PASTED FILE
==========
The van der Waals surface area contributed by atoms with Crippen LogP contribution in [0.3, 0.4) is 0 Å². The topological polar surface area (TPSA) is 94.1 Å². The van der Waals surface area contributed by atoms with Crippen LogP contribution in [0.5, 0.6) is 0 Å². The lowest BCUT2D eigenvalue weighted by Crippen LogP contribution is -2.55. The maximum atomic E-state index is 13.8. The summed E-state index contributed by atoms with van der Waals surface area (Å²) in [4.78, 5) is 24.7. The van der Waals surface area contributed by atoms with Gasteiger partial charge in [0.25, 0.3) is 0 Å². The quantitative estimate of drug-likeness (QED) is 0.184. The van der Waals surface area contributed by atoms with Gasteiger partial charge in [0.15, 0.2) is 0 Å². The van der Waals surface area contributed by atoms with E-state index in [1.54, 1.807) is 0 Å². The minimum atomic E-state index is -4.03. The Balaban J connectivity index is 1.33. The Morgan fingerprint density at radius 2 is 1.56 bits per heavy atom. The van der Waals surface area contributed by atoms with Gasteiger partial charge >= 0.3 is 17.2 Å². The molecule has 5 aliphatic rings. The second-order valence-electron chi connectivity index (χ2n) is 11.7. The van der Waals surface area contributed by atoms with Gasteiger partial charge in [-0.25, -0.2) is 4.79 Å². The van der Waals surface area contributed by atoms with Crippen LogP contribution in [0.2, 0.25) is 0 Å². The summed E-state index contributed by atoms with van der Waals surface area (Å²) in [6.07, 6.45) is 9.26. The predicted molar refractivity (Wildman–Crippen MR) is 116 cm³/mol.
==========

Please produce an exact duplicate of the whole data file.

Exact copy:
The van der Waals surface area contributed by atoms with Crippen LogP contribution in [0.3, 0.4) is 0 Å². The topological polar surface area (TPSA) is 94.1 Å². The van der Waals surface area contributed by atoms with Crippen LogP contribution in [0.5, 0.6) is 0 Å². The lowest BCUT2D eigenvalue weighted by Crippen LogP contribution is -2.55. The maximum atomic E-state index is 13.8. The summed E-state index contributed by atoms with van der Waals surface area (Å²) in [4.78, 5) is 24.7. The van der Waals surface area contributed by atoms with Gasteiger partial charge in [0.25, 0.3) is 0 Å². The quantitative estimate of drug-likeness (QED) is 0.184. The van der Waals surface area contributed by atoms with Gasteiger partial charge in [0.15, 0.2) is 0 Å². The van der Waals surface area contributed by atoms with E-state index in [1.54, 1.807) is 0 Å². The minimum atomic E-state index is -4.03. The Balaban J connectivity index is 1.33. The Morgan fingerprint density at radius 2 is 1.56 bits per heavy atom. The van der Waals surface area contributed by atoms with Gasteiger partial charge >= 0.3 is 17.2 Å². The molecule has 5 aliphatic rings. The second-order valence-electron chi connectivity index (χ2n) is 11.7. The van der Waals surface area contributed by atoms with Gasteiger partial charge in [-0.25, -0.2) is 4.79 Å². The van der Waals surface area contributed by atoms with Crippen LogP contribution in [0.2, 0.25) is 0 Å². The summed E-state index contributed by atoms with van der Waals surface area (Å²) in [6.07, 6.45) is 9.26. The predicted molar refractivity (Wildman–Crippen MR) is 116 cm³/mol.